Now is definitely not the time to use RISC-V for everyday use. The crappy thing is, with the price and capabilities, I don't see a lot of enthusiasts wanting to devote any time for it, which will only slow down progress.

              As for Ethernet, why don't you just use one of the many alternatives to the Pi that do a proper Ethernet implementation? I get that the Raspberry Pi is basically the standard for low-power SBCs and I get why people aren't satisfied with RPs, but I don't really understand why people look for alternatives (like in RISC-V) as if the RP is the only alternative.

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              • #8
                Originally posted by schmidtbag View Post
                Now is definitely not the time to use RISC-V for everyday use. The crappy thing is, with the price and capabilities, I don't see a lot of enthusiasts wanting to devote any time for it, which will only slow down progress.
                As you said, these aren't for everyday use, these are dev boards. They are for developers moving to RISC-V or wishing to test their software on real hardware. They're not for hobbiests to fiddle with at this point. Sure you can always look at things through that lens, but know from the beginning that these boards are not aimed at you, so don't get your hopes up just yet. uid313 clearly misunderstands their intended market. The take away from this announcement is that RISC-V *actual hardware* is becoming readily available to even low budget developers so that they can test their stoftware on it--including such things as tuning for better performance. Many codes run well on x86 and ARM today because they've had decades to tune the code to work well there and to implement ASM optimizations for critical bits. RISC-V is pretty much using all native language code not optimized for it. I'm not saying that the RISC-V cores we see right now are super performers, but we're looking at mediocre cores in the worst light possible. So, the more these boards become widely available (cheaper, easy to find, and better supported by distros) the better we're going to see apps performing on RISC-V in the future.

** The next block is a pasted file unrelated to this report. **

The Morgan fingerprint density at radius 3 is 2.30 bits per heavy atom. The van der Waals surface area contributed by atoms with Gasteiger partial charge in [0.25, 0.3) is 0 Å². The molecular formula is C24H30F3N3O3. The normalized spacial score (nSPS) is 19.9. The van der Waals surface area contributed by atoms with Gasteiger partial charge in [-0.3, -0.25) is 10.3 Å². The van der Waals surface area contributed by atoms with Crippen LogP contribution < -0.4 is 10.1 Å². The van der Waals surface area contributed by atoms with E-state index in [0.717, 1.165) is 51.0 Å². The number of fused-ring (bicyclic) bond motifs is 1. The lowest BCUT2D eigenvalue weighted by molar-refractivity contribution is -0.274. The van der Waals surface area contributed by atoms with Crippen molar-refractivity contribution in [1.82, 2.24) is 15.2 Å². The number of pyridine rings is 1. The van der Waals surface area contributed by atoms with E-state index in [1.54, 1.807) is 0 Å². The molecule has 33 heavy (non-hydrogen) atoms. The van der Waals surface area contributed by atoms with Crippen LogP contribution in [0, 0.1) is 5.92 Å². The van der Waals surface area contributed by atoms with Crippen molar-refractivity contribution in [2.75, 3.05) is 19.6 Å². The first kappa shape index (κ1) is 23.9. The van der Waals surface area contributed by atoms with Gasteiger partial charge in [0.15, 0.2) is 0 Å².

This is like tasting the batter and saying that the cake sucks.

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                • #9
                  The thing is these boards are ramping up rapidly in performance. This thing is not quite credible yet considering RPI4 specs, but the whole ecosystem is ramping up exponentially, as far as I can see, so I'm quite interested in lifting one of these as I really like the idea of RISC V over ARM. RPI4 is great 'n all but you still can't get one at a reasonable price. With the Foundation seemingly pushing the Pico nowadays, there's space for a new challenger with RISC V.

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                  • #10
                    Originally posted by uid313 View Post
                    Will the Ethernet deliver real speeds or will it be like the crappy Raspberry Pi where it is shared with the USB bus?
                    The Raspberry Pi 4 no longer shares the USB bus with Ethernet and can saturate the 1 GbE port: https://magpi.raspberrypi.com/articl...ecs-benchmarks

                    Cheers